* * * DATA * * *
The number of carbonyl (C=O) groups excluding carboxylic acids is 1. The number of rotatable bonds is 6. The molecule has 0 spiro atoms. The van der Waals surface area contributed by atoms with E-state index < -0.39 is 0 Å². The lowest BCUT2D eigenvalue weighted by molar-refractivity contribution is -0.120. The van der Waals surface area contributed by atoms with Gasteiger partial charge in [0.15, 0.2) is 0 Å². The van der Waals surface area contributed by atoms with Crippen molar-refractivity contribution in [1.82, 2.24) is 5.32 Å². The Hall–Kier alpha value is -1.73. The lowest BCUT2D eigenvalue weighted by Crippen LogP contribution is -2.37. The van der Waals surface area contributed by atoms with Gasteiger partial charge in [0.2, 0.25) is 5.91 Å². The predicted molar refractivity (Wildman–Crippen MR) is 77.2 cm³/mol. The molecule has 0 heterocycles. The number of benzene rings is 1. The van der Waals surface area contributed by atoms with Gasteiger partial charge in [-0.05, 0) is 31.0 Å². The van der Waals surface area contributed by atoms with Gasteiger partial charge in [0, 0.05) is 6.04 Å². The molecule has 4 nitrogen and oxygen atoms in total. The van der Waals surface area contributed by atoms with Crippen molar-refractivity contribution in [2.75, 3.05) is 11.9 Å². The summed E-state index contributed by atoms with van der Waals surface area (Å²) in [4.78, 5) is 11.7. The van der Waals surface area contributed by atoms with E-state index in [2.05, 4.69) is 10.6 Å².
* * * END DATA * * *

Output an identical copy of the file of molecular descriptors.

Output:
The number of carbonyl (C=O) groups excluding carboxylic acids is 1. The number of rotatable bonds is 6. The molecule has 0 spiro atoms. The van der Waals surface area contributed by atoms with E-state index < -0.39 is 0 Å². The lowest BCUT2D eigenvalue weighted by molar-refractivity contribution is -0.120. The van der Waals surface area contributed by atoms with Gasteiger partial charge in [0.15, 0.2) is 0 Å². The van der Waals surface area contributed by atoms with Crippen molar-refractivity contribution in [1.82, 2.24) is 5.32 Å². The Hall–Kier alpha value is -1.73. The lowest BCUT2D eigenvalue weighted by Crippen LogP contribution is -2.37. The van der Waals surface area contributed by atoms with Gasteiger partial charge in [0.2, 0.25) is 5.91 Å². The predicted molar refractivity (Wildman–Crippen MR) is 77.2 cm³/mol. The molecule has 0 heterocycles. The number of benzene rings is 1. The van der Waals surface area contributed by atoms with Gasteiger partial charge in [-0.05, 0) is 31.0 Å². The van der Waals surface area contributed by atoms with Gasteiger partial charge in [0, 0.05) is 6.04 Å². The molecule has 4 nitrogen and oxygen atoms in total. The van der Waals surface area contributed by atoms with Crippen molar-refractivity contribution in [2.75, 3.05) is 11.9 Å². The summed E-state index contributed by atoms with van der Waals surface area (Å²) in [4.78, 5) is 11.7. The van der Waals surface area contributed by atoms with E-state index in [2.05, 4.69) is 10.6 Å².